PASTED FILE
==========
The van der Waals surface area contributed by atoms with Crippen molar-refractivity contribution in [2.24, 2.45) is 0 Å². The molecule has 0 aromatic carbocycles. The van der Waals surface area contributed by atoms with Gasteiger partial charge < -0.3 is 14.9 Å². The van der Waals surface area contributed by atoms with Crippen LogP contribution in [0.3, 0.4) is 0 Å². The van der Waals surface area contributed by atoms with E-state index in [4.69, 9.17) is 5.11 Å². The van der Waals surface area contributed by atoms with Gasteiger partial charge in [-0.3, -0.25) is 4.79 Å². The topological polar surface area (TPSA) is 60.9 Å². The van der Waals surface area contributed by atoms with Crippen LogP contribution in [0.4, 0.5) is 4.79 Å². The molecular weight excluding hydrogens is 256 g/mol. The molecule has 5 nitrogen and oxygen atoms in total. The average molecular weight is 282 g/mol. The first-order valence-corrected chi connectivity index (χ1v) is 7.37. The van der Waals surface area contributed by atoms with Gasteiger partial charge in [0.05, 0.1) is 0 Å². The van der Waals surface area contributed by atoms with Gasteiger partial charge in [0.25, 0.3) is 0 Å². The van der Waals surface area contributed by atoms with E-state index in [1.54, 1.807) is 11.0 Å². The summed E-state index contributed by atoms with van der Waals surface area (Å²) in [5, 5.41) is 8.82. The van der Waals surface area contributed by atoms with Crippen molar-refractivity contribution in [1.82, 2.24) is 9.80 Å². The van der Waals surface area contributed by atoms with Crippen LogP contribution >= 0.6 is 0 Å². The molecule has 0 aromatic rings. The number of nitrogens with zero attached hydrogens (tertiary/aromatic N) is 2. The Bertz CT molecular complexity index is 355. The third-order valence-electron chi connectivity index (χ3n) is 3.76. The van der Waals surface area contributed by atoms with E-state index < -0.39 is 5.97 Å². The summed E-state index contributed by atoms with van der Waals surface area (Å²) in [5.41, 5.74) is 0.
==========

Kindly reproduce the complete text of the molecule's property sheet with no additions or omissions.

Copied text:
The van der Waals surface area contributed by atoms with Crippen molar-refractivity contribution in [2.24, 2.45) is 0 Å². The molecule has 0 aromatic carbocycles. The van der Waals surface area contributed by atoms with Gasteiger partial charge < -0.3 is 14.9 Å². The van der Waals surface area contributed by atoms with Crippen LogP contribution in [0.3, 0.4) is 0 Å². The van der Waals surface area contributed by atoms with E-state index in [4.69, 9.17) is 5.11 Å². The van der Waals surface area contributed by atoms with Gasteiger partial charge in [-0.3, -0.25) is 4.79 Å². The topological polar surface area (TPSA) is 60.9 Å². The van der Waals surface area contributed by atoms with Crippen LogP contribution in [0.4, 0.5) is 4.79 Å². The molecular weight excluding hydrogens is 256 g/mol. The molecule has 5 nitrogen and oxygen atoms in total. The average molecular weight is 282 g/mol. The first-order valence-corrected chi connectivity index (χ1v) is 7.37. The van der Waals surface area contributed by atoms with Gasteiger partial charge in [0.05, 0.1) is 0 Å². The van der Waals surface area contributed by atoms with Gasteiger partial charge in [0.25, 0.3) is 0 Å². The van der Waals surface area contributed by atoms with E-state index in [1.54, 1.807) is 11.0 Å². The summed E-state index contributed by atoms with van der Waals surface area (Å²) in [5, 5.41) is 8.82. The van der Waals surface area contributed by atoms with Crippen molar-refractivity contribution in [1.82, 2.24) is 9.80 Å². The van der Waals surface area contributed by atoms with Crippen LogP contribution >= 0.6 is 0 Å². The molecule has 0 aromatic rings. The number of nitrogens with zero attached hydrogens (tertiary/aromatic N) is 2. The Bertz CT molecular complexity index is 355. The third-order valence-electron chi connectivity index (χ3n) is 3.76. The van der Waals surface area contributed by atoms with E-state index < -0.39 is 5.97 Å². The summed E-state index contributed by atoms with van der Waals surface area (Å²) in [5.41, 5.74) is 0.